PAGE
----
Arkansas officials ask courts to clear path for executions
Arkansas prepared again Thursday to conduct its first executions since 2005, wary and weary after a series of court decisions gutted its unprecedented plan to put eight men to death before the end of the month.
Lawyers for the state were asking courts to clear a path for a double execution scheduled for Thursday night. One legal hurdle the state had to overcome in its plan to execute Stacey Johnson and Ledell Lee was a court order preventing it from using its supply of vecuronium bromide, one of the three drugs in Arkansas’ lethal injection protocol. Another obstacle was an Arkansas Supreme Court decision giving Johnson time to pursue advanced DNA testing that his lawyers say could clear him.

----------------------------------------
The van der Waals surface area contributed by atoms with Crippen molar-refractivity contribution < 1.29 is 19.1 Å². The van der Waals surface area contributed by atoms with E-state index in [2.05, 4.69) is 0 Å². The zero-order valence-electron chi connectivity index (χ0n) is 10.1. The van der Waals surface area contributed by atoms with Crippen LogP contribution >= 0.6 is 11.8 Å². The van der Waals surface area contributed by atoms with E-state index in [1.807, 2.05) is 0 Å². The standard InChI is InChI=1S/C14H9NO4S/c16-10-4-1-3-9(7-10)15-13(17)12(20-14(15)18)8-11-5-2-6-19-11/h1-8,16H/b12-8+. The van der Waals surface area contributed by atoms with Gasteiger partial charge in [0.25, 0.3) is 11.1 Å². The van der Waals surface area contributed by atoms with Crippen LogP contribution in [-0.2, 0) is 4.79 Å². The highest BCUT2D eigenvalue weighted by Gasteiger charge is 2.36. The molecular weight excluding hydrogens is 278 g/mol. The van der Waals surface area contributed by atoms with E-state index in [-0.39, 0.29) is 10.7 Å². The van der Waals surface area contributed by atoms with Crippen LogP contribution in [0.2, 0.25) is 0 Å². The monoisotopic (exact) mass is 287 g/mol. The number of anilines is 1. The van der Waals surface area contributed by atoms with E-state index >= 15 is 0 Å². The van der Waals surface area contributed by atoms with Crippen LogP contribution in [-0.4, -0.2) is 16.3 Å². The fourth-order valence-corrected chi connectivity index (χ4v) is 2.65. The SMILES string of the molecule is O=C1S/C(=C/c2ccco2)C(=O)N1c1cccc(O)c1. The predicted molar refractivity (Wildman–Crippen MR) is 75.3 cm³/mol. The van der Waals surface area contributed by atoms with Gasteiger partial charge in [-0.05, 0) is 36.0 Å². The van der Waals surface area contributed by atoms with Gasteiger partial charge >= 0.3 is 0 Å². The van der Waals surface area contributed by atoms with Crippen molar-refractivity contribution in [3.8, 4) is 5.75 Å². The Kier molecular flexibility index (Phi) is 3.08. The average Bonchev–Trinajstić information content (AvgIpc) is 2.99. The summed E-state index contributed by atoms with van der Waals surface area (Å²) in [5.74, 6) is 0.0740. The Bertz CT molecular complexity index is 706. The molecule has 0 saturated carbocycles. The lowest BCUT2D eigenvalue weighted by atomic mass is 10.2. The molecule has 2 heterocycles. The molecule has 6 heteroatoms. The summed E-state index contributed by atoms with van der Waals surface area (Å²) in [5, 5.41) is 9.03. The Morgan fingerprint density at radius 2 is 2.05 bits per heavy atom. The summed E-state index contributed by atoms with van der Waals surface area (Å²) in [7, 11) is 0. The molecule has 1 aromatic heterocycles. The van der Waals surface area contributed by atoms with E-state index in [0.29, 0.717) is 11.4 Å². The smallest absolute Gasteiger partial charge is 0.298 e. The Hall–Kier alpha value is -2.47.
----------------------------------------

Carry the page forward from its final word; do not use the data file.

The state originally set four double executions over an 11-day period in April. The eight executions would have been the most by a state in such a compressed period since the U.S. Supreme Court reinstated the death penalty in 1976.
Crew change: The Soyuz-FG rocket booster with a Soyuz MS-04 spacecraft carrying a new crew to the International Space Station blasts off at the Russian-leased Baikonur cosmodrome, Kazakhstan, on Thursday. The Russian rocket carries U.S. astronaut Jack Fischer and Russian cosmonaut Fyodor Yurchikhin.